Sadie Bjornsen very specifically stated that she didn’t wanted to start the season as hot as in year’s past, like last year when she was seventh in the 5-kilometer classic in Kuusamo, Finland.
On Saturday, the 25-year-old U.S. Ski Team member made it into the points and the quarterfinals of Kuusamo’s classic sprint in 29th, which she said at the time was on par with how she hoped to perform in the first race of the season.
Imagine how she felt after placing 17th in Sunday’s 10 k classic.
“Sometimes how you did in the past can dictate how you feel about a result on a specific venue,” Bjornsen said on the phone after Sunday’s race. “So it would be easy to be like, ‘Oh, I got seventh last year. I wish that I did better.’ But I was actually just as satisfied today as I was one year ago. You just have different goals each year.”
Bjornsen finished 1:53.6 minutes behind the winner, Norway’s Therese Johaug, and about 29 seconds out of the top 10. She had the best American result of the day, followed by Jessie Diggins in 39th (+2:50), Ida Sargent in 51st, and her brother Erik Bjornsen in 52nd in the men’s 15 k classic.
Liz Stephen placed 55th in her first race of 2014/2015, Kikkan Randall was 57th, and for the men, Simi Hamilton finished 69th, Reese Hanneman was 82nd and Andy Newell 83rd on his birthday.
And while Bjornsen said she had a good race, in which she started faster than usual and left it all on the line on the women’s two-lap course, she didn’t consider it overly special.
“When you’re having spectacular races, you don’t notice that it’s hurting, but today was one of those days that I really did notice that it was really hurting,” she said with a laugh. “Normally, I have a tendency to have a kick at the end, and today I was just very exhausted and I didn’t have that extra gear. That’s maybe the difference between a good race and a spectacular race, but that’s often the feeling at the beginning of the season anyway.”
“When you’re having spectacular races, you don’t notice that it’s hurting, but today was one of those days that I really did notice that it was really hurting.” — Sadie Bjornsen, top American finisher in 17th on Sunday in the first World Cup distance race of the season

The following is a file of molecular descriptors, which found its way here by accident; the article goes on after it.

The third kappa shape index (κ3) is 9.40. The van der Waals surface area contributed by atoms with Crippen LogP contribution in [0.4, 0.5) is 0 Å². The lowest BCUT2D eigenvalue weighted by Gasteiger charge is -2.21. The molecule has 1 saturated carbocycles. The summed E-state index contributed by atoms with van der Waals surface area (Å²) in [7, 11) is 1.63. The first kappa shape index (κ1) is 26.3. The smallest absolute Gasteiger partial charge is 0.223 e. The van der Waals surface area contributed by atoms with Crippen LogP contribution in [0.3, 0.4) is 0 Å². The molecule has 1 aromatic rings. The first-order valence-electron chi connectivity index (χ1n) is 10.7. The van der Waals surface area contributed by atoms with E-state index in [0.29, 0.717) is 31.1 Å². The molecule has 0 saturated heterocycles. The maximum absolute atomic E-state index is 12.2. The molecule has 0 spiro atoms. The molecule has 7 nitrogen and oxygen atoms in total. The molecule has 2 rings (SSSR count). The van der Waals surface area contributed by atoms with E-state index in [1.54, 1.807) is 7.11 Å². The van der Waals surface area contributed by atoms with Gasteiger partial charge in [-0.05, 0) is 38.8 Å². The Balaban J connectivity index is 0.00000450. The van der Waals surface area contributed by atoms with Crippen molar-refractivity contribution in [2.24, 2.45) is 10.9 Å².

The 35th starter out of 77 women, she didn’t have much to work with in terms of splits, but that ended up helping her.
“When you’re out there not really knowing what’s going on, then you just rely on your own pacing,” she said. “I generally start slow and speed up, and today I was generally just excited because it was the first distance race, so I started I think harder than I normally do.”
She jumped out to the 21st-fastest time by 3.1 k, and by the halfway point, Bjornsen was up into 17th — a position she held until the finish.
“I think more impressive than last year’s race was the fact that she just looked good today and she was able to slip in the top 20,” U.S. Women’s Coach Matt Whitcomb said. “[We’re] entering the season maybe a little bit more softly than we have in the past, and it has played out a little bit that way, but for Sadie to just lay down a solid race and be in the top 20 is incredible. I think it speaks a lot to where she can go this year.”
Bjornsen noted that the race felt much harder than it did in Kuusamo last year, but that was because she had more races behind her at this point last season. This was only her second this year.
“Last year, I came into the beginning of the season with some more time trials under my belt and in a different sort of a fitness place, and this year I tried to not come in quite as hot early on,” she said. “So I was quite happy with today.”
Whitcomb pointed out that Diggins also had a “very solid race” for the first classic-distance outing of the year.
“My race was OK, but not great…about how I thought I’d be feeling right about now!” Diggins wrote in an email. “I’m putting in a fairly large training week as a goal of mine is to be skiing faster later in the season and not coming into the races too hot.”
She explained that she didn’t pace her 10 k to perfection after getting too excited and catching her 30-second woman, Slovena’s Nika Razinger, who started just ahead of her, around 2.5 k.
“I paid for it later! Good lesson to learn,” Diggins wrote. “But my skis were good and I didn’t fall on the sketchy corner, so with my track record that’s actually a pretty awesome thing!”